James looked up from the lather. “Sir, the Senate may have other ideas.”
“When don’t they have other ideas? There are so many crooks in there that when they call the roll, the senators don’t know whether to answer ‘Present’ or ‘Not guilty’!”
“Good one, sir,” said James.
“I thought so,” said my father.
The two of them are always joking around. Sometimes it’s almost like they have their own private language.
“Sir,” James said, “where shall we put the Russian ambassador when he comes? The Red Room?”
“Too bright,” said my father.
“The Green Room?”
“The Blue Room?”
My father nodded. “That’s a calming color. It should put him at ease.”
“Very good, sir.”
“Of course,” said my father, “as blind as he is, we could put him in the broom closet and he wouldn’t know the difference.”
I noticed Mrs. Duffit standing beside her bag, fidgeting. She said, “I’ve been meaning to ask. What happened to the last governess?”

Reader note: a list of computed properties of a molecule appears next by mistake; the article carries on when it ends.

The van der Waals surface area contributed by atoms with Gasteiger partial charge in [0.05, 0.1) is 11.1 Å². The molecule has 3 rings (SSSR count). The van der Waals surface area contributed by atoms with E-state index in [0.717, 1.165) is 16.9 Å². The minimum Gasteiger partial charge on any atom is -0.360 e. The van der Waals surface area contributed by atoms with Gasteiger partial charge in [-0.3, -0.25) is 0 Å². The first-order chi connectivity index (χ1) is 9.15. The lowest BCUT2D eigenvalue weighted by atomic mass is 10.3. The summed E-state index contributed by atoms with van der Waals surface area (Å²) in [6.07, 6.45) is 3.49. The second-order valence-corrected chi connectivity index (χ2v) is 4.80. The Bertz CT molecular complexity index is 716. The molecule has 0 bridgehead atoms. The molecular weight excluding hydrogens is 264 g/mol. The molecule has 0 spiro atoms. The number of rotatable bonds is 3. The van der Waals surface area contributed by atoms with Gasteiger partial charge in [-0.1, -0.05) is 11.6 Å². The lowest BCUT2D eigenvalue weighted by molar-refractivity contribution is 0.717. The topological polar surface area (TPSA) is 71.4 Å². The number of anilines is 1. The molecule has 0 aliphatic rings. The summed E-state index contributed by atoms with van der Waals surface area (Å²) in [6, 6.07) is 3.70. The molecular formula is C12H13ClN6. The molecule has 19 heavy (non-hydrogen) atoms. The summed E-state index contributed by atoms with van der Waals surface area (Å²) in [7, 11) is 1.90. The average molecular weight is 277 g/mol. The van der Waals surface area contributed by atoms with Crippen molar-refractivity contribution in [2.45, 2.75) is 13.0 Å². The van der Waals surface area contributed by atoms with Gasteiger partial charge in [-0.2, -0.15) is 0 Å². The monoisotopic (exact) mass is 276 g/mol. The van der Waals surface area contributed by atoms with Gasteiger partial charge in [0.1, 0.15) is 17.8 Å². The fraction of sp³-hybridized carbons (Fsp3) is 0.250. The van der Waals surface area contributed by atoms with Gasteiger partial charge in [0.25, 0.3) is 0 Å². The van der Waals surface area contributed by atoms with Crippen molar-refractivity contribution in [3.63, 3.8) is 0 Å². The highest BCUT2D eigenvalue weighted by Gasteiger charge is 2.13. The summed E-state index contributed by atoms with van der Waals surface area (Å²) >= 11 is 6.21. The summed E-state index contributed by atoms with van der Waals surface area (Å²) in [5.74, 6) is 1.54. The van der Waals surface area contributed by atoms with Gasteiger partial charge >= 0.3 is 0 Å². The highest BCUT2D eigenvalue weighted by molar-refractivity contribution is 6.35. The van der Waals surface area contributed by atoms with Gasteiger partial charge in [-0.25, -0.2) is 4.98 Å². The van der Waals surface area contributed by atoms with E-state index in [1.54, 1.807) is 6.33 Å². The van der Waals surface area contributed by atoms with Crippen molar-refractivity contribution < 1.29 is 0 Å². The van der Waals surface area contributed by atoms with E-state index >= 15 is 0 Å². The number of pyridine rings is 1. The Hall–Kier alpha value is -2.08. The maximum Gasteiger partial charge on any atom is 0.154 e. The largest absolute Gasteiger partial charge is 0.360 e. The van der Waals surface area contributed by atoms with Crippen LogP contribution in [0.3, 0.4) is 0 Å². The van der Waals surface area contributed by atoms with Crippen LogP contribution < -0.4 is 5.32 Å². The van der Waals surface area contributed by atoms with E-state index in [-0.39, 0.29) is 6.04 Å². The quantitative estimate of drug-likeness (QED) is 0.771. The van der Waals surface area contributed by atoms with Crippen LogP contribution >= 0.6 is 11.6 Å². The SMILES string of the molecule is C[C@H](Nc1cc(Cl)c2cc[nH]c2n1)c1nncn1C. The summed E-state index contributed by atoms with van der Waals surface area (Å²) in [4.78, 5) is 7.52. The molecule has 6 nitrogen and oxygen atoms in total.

My father looked up at James. “How’s she doing, by the way?”
“The hospital expects to release her any day now.”
Mrs. Duffit stared at them, then staggered back and sat down—right on the badger’s cage! She screamed again and shot up in the air. We burst out laughing. Mrs. Duffit was turning out to be all right.
When James finished the shave, my father wiped off his face and stood up. “Now listen up, troops. The Russian ambassador is a very important guest. With your mother away, I need you to be on your best behavior. That’s why I’ve brought in our new governess, Mrs. Gruffit.”
“Duffit,” she said.
“Mrs. Muffit, meet three of my children—Kermit, Ethel, and Archie.”
She nodded briskly. “It’s a pleasure to meet you all.”
“You talk funny!” I said.
Ethel elbowed me. “Archie!”
“Mrs. Ruffit is from England,” explained my father.
No wonder I didn’t understand her. She spoke English.